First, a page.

While you are walking, smile and be in the here and now, and you will transform that place into paradise.
-Thich Nhat Hahn
Mindfulness is being aware and awake to the present moment. It is the continuous practice of focused attention on every moment of daily life. To be mindful is to be truly alive, present and at one with those around you and with what you are doing.
There has been a rise in popularity of teaching mindfulness in schools over the past few years but it is often taught as a seated, separate practice. Yoga is mindful movement; the practice of mindfulness has enhanced benefits when combined with movement because we bring harmony to the mind and body. A muscle is strengthened with exercise, the mind is strengthened through the continuous practice of being mindful. Teaching young people mindfulness through yoga encourages self-regulation: learning to observe their thoughts and emotions and responding with consideration, rather than reacting to them.
“Studies of mindfulness training and the structure and function on the brain reveal, for example, that mindfulness promotes the growth of important integrative fibres that help us with the regulation of emotion, attention, thought, and behaviour. These executive functions in ourselves, and in our students, can be cultivated with mindfulness training. Mindfulness cultivates integration within us, creating an inner sense of calm and clarity. And mindfulness cultivates an interpersonal way of being integrated with others as we become more empathic, compassionate, and connected to those around us.”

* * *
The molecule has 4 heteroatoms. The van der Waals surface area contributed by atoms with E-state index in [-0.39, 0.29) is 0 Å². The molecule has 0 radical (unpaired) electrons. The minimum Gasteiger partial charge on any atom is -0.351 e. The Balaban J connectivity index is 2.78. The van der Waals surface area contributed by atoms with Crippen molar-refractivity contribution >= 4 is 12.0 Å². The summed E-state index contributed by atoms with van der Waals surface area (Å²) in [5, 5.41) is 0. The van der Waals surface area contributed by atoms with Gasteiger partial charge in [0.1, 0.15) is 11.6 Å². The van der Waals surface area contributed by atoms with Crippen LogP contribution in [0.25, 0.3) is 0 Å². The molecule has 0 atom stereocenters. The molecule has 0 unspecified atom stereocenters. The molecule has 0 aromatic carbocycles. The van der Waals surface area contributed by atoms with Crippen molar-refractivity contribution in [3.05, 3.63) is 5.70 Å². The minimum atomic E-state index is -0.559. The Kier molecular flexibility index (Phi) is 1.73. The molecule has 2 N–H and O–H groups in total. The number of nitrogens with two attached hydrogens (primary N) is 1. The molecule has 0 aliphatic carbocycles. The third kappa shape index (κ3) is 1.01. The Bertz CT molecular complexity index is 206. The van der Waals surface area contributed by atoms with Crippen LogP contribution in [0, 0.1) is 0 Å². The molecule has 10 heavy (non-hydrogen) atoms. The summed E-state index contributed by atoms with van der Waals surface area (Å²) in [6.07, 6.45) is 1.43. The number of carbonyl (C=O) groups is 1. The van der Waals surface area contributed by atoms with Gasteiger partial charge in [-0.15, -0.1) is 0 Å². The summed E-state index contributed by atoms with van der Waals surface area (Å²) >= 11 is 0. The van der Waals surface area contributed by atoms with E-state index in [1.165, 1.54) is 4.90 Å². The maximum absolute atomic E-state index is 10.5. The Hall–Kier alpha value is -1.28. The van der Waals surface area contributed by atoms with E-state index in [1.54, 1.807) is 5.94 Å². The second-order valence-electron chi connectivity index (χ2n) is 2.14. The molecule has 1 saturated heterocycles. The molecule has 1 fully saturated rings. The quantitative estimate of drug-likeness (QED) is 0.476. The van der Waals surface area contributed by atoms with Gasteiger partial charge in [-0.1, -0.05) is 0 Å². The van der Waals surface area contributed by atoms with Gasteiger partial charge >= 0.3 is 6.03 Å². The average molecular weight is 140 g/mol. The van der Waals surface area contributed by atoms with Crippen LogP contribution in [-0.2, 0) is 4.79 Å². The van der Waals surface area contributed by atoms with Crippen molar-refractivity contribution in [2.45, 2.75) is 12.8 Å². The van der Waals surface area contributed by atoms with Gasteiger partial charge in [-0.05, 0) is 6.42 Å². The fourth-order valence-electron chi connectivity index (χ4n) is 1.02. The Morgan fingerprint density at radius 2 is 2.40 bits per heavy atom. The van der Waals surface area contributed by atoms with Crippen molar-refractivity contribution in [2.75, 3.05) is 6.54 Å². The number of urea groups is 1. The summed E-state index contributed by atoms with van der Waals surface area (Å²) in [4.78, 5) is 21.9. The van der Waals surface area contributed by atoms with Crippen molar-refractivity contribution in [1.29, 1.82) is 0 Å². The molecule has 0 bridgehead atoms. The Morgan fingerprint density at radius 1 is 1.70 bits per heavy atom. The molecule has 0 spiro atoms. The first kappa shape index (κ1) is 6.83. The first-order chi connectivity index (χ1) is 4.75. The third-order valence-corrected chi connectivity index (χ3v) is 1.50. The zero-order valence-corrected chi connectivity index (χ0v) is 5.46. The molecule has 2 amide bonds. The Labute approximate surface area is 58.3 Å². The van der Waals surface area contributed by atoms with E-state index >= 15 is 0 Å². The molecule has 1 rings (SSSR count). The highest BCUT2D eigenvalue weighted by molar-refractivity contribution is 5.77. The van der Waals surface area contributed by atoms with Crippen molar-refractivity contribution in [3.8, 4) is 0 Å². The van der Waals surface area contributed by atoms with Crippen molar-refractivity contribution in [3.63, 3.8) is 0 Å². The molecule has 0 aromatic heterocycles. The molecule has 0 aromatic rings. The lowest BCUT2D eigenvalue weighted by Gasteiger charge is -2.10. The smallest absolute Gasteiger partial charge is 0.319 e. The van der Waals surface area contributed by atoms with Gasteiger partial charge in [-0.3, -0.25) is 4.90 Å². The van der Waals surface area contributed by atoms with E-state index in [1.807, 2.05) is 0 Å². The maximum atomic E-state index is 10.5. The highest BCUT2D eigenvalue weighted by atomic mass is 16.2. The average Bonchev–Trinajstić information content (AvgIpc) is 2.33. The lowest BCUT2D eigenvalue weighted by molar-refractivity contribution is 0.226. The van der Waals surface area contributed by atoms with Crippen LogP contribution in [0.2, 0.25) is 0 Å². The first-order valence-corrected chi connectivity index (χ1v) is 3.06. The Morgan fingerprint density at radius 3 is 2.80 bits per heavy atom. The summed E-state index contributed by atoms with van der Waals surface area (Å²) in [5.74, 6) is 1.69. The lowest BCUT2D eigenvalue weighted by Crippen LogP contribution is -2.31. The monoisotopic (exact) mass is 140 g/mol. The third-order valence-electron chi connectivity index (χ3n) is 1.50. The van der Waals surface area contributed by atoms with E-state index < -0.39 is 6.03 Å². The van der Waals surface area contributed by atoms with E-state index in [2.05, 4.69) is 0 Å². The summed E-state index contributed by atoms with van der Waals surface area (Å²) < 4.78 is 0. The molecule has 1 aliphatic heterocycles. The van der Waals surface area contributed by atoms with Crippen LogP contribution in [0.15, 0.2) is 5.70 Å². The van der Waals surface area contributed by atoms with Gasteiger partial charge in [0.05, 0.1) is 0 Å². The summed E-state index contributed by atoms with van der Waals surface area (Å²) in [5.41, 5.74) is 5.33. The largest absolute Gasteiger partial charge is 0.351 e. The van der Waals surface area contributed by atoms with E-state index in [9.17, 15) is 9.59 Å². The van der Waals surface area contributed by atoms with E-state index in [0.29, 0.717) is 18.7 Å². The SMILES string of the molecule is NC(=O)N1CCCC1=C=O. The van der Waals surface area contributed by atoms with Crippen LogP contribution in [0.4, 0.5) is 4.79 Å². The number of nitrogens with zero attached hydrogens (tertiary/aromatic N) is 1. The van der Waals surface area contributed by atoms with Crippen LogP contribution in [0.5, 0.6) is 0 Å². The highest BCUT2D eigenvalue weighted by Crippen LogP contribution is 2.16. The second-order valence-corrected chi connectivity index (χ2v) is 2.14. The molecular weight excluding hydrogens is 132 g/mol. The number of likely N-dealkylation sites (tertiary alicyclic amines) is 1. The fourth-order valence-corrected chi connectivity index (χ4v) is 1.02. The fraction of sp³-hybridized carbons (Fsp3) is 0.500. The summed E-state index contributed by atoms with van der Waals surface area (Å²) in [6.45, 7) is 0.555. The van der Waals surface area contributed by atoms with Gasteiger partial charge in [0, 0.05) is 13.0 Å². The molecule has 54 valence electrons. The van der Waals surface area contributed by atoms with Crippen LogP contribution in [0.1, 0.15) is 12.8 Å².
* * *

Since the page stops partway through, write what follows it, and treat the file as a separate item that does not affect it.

― Patricia A. Jennings, Mindfulness for Teachers
A few easy tips to cultivate mindfulness:
- Watch your breath for five minutes
- Observe your thoughts, notice how many different thoughts you have, try not to push any away
- Watch your emotions- try to be friendly towards them J
- Do not become involved in the narrative of your thoughts or emotions, but just let them flow